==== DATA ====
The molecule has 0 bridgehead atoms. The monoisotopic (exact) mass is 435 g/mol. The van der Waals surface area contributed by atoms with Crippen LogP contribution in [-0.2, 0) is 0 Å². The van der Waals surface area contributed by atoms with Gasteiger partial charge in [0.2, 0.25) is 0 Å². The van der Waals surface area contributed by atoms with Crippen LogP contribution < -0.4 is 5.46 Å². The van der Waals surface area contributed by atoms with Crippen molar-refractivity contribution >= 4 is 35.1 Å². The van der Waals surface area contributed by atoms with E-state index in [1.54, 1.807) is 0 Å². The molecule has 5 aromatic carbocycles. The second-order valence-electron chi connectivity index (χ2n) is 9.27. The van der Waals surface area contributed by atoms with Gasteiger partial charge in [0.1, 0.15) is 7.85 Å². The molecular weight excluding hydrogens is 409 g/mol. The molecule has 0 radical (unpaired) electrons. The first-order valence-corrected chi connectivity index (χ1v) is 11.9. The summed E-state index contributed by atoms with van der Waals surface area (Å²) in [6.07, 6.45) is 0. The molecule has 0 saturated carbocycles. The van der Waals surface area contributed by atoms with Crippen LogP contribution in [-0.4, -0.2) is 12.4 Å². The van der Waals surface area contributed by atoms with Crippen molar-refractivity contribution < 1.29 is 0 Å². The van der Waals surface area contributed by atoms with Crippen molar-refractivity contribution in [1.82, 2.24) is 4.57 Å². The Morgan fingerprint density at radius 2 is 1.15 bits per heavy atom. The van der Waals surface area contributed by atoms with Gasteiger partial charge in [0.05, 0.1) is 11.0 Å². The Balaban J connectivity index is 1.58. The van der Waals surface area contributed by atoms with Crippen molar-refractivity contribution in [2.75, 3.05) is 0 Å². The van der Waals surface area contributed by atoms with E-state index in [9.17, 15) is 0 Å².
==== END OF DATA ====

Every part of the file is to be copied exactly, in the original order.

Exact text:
The molecule has 0 bridgehead atoms. The monoisotopic (exact) mass is 435 g/mol. The van der Waals surface area contributed by atoms with Crippen LogP contribution in [-0.2, 0) is 0 Å². The van der Waals surface area contributed by atoms with Gasteiger partial charge in [0.2, 0.25) is 0 Å². The van der Waals surface area contributed by atoms with Crippen LogP contribution < -0.4 is 5.46 Å². The van der Waals surface area contributed by atoms with Crippen molar-refractivity contribution >= 4 is 35.1 Å². The van der Waals surface area contributed by atoms with E-state index in [1.54, 1.807) is 0 Å². The molecule has 5 aromatic carbocycles. The second-order valence-electron chi connectivity index (χ2n) is 9.27. The van der Waals surface area contributed by atoms with Gasteiger partial charge in [0.1, 0.15) is 7.85 Å². The molecular weight excluding hydrogens is 409 g/mol. The molecule has 0 radical (unpaired) electrons. The first-order valence-corrected chi connectivity index (χ1v) is 11.9. The summed E-state index contributed by atoms with van der Waals surface area (Å²) in [6.07, 6.45) is 0. The molecule has 0 saturated carbocycles. The van der Waals surface area contributed by atoms with Crippen LogP contribution in [-0.4, -0.2) is 12.4 Å². The van der Waals surface area contributed by atoms with Crippen molar-refractivity contribution < 1.29 is 0 Å². The van der Waals surface area contributed by atoms with Crippen molar-refractivity contribution in [1.82, 2.24) is 4.57 Å². The Morgan fingerprint density at radius 2 is 1.15 bits per heavy atom. The van der Waals surface area contributed by atoms with Gasteiger partial charge in [0.05, 0.1) is 11.0 Å². The Balaban J connectivity index is 1.58. The van der Waals surface area contributed by atoms with Crippen molar-refractivity contribution in [2.75, 3.05) is 0 Å². The van der Waals surface area contributed by atoms with E-state index in [9.17, 15) is 0 Å².